NEWS
By GREGORY KANE | May 30, 2007
My introduction to Parren J. Mitchell came courtesy of a billboard and an old rhythm and blues song. It was September of 1968. I had just entered my senior year at Baltimore City College. Mitchell, the eight-term former congressman who died Monday, was making his first run for the House of Representatives against incumbent Rep. Samuel N. Friedel. Mitchell's campaign slogan, prominent on those billboards, urged his supporters to go out on Election Day and "Do What You Gotta Do," which was the title of a popular rhythm and blues song at the time.
NEWS
By SUN STAFF | May 29, 2007
Parren J. Mitchell, the first African-American elected to Congress from Maryland and a lifelong crusader for social justice for the nation's minorities, died yesterday of complications from pneumonia at Greater Baltimore Medical Center. He was 85 and had lived in a nursing home since a series of strokes several years ago. A founding member of the Congressional Black Caucus and later its chairman, Mr. Mitchell was the younger brother of Clarence M. Mitchell Jr., Washington lobbyist for the NAACP in the hard-won civil rights struggles in Congress of the 1960s and 1970s.
NEWS
By Allison Klein and Allison Klein,SUN STAFF | March 25, 2004
A $251 million lawsuit against The Sun and two of its reporters was thrown out yesterday by a Baltimore judge who decided that the reporters acted within the law when they interviewed former Rep. Parren J. Mitchell at a nursing home about the handling of his finances. The lawsuit, filed by Mitchell a few days after the 2002 interview, alleged trespassing, invasion of privacy and infliction of emotional distress when the reporters visited the former congressman at the Keswick Multi-Care Center in North Baltimore.
NEWS
By Ivan Penn and Ivan Penn,SUN STAFF | June 4, 2002
Maryland's attorney general is examining how former Rep. Parren J. Mitchell's finances were managed by his nephew Michael B. Mitchell, who was responsible for his uncle's affairs at a time when the civil rights leader fell more than $140,000 in debt. Attorney General J. Joseph Curran Jr.'s office contacted the office of Baltimore State's Attorney Patricia C. Jessamy after reading an article in The Sun Friday about Parren Mitchell's financial straits. Jessamy's office deferred to the attorney general's office after Carolyn Henneman, an assistant attorney general in the criminal division, informed an assistant state's attorney that she intended to review details that led to Parren Mitchell's problems, sources in both offices said yesterday.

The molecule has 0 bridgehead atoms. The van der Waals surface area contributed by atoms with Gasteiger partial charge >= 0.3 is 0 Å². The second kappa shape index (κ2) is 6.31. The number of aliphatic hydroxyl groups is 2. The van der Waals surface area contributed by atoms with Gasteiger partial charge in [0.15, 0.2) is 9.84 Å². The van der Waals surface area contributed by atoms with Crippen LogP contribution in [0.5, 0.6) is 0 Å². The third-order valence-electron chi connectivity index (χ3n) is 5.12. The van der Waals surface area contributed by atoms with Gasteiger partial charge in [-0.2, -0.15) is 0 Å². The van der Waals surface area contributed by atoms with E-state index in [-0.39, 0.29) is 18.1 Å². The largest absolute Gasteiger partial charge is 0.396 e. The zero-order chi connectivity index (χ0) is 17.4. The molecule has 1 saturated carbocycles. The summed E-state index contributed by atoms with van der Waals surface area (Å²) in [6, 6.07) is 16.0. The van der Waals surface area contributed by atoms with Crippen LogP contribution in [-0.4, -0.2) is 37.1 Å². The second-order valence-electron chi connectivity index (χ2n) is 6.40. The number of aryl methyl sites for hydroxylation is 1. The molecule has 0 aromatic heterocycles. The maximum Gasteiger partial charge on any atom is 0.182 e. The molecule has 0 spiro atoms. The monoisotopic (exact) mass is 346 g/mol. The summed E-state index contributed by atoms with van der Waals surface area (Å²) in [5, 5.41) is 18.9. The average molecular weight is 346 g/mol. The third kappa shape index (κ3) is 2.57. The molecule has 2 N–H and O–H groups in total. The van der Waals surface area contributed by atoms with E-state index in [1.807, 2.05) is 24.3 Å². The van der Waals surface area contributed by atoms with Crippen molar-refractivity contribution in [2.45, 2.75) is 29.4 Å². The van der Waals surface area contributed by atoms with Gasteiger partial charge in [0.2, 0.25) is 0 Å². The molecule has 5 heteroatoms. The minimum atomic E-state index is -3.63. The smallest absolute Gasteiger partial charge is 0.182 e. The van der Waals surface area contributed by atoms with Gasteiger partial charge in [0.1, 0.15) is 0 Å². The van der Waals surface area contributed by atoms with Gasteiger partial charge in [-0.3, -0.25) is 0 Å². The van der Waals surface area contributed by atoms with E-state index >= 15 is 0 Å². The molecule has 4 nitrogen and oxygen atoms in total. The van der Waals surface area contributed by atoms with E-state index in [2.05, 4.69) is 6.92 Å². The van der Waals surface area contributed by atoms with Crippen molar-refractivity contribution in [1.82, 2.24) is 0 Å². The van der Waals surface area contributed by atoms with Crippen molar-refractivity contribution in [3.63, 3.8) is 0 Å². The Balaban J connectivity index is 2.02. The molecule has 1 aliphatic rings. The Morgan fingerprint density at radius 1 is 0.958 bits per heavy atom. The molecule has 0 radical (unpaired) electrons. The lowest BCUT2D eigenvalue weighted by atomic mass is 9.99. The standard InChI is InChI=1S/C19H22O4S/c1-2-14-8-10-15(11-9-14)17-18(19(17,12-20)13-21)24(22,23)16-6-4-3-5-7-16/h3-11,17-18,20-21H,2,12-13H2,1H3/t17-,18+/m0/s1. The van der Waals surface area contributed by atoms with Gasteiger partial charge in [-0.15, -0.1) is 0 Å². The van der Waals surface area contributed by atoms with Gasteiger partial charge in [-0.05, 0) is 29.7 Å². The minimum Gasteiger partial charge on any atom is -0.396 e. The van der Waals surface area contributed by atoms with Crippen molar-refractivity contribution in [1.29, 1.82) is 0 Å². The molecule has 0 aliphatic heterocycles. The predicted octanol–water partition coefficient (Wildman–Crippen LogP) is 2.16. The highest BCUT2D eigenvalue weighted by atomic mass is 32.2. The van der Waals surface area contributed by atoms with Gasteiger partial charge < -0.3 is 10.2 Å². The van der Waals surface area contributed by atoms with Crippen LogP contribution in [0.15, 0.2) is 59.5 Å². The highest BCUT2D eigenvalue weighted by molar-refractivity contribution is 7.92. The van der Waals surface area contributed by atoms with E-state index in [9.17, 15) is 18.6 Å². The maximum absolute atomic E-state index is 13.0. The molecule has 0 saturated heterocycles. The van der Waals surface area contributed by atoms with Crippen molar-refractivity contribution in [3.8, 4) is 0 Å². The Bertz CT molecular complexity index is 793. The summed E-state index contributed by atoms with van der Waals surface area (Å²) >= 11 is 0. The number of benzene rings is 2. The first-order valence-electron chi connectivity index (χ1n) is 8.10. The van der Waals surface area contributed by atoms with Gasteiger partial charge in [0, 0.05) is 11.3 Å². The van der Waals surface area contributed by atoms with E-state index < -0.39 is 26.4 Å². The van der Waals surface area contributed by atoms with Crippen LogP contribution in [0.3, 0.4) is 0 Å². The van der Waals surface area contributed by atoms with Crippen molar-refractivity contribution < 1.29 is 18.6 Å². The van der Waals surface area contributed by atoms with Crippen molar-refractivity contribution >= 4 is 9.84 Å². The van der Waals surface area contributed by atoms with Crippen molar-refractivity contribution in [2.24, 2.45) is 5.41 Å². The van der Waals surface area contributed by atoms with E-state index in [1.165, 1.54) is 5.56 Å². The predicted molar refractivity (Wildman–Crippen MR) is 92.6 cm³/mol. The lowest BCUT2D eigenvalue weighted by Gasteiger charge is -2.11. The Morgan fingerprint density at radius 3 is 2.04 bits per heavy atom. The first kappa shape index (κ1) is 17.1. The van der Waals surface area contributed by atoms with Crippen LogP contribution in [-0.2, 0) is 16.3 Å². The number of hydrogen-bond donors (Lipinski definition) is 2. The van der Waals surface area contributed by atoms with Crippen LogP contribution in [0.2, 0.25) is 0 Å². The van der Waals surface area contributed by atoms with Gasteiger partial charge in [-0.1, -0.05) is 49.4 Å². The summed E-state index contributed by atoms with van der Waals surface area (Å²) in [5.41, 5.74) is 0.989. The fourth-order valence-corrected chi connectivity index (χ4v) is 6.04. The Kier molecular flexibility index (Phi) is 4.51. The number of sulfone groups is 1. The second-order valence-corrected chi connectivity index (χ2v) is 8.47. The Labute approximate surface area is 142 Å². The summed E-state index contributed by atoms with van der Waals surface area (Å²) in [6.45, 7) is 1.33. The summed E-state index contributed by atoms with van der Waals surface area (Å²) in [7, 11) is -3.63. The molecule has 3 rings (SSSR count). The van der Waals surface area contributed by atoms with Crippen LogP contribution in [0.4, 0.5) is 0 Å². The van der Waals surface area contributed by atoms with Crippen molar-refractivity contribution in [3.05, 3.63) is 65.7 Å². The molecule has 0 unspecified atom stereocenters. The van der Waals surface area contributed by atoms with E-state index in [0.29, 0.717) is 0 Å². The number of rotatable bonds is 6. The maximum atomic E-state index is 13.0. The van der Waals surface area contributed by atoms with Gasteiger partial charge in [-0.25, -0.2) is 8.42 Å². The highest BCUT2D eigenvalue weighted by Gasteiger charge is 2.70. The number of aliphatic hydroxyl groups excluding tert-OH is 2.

NEWS
By Allison Klein and Allison Klein,SUN STAFF | March 25, 2004
A $251 million lawsuit against The Sun and two of its reporters was thrown out yesterday by a Baltimore judge who decided that the reporters acted within the law when they interviewed former Rep. Parren J. Mitchell at a nursing home about the handling of his finances. The lawsuit, filed by Mitchell a few days after the 2002 interview, alleged trespassing, invasion of privacy and infliction of emotional distress when the reporters visited the former congressman at the Keswick Multi-Care Center in North Baltimore.
NEWS
By Reginald Fields and Reginald Fields,SUN STAFF | March 10, 2004
He comes from one of Baltimore's most storied political families, and as part of that proud dynasty Baltimore City Councilman Keiffer J. Mitchell Jr. watched in frustration as the city's leadership was pushed to the sidelines by a state government ready to assume more control over Baltimore's school system. He set out, he says, to engineer a backup plan to solve the school system's financial troubles. He ended up trumping the state and positioning himself as a central figure in the fiscal drama.
NEWS
By Johnathon E. Briggs and Johnathon E. Briggs,SUN STAFF | January 23, 2003
In the course of his life, former city councilman and state Sen. Michael B. Mitchell, scion of Maryland's politically influential Mitchell family, has alternately seen his name celebrated with distinction and sullied by wrongdoing. Now he is under scrutiny in a federal racketeering case in which he is not a defendant but has been portrayed in testimony as a close adviser to a pair of convicted drug dealers who authorities say used nightclubs to disguise illegal activities. Yesterday, a federal judge described him as "uncharged alleged co-conspirator," and a key witness linked him to an alleged attempt at witness tampering.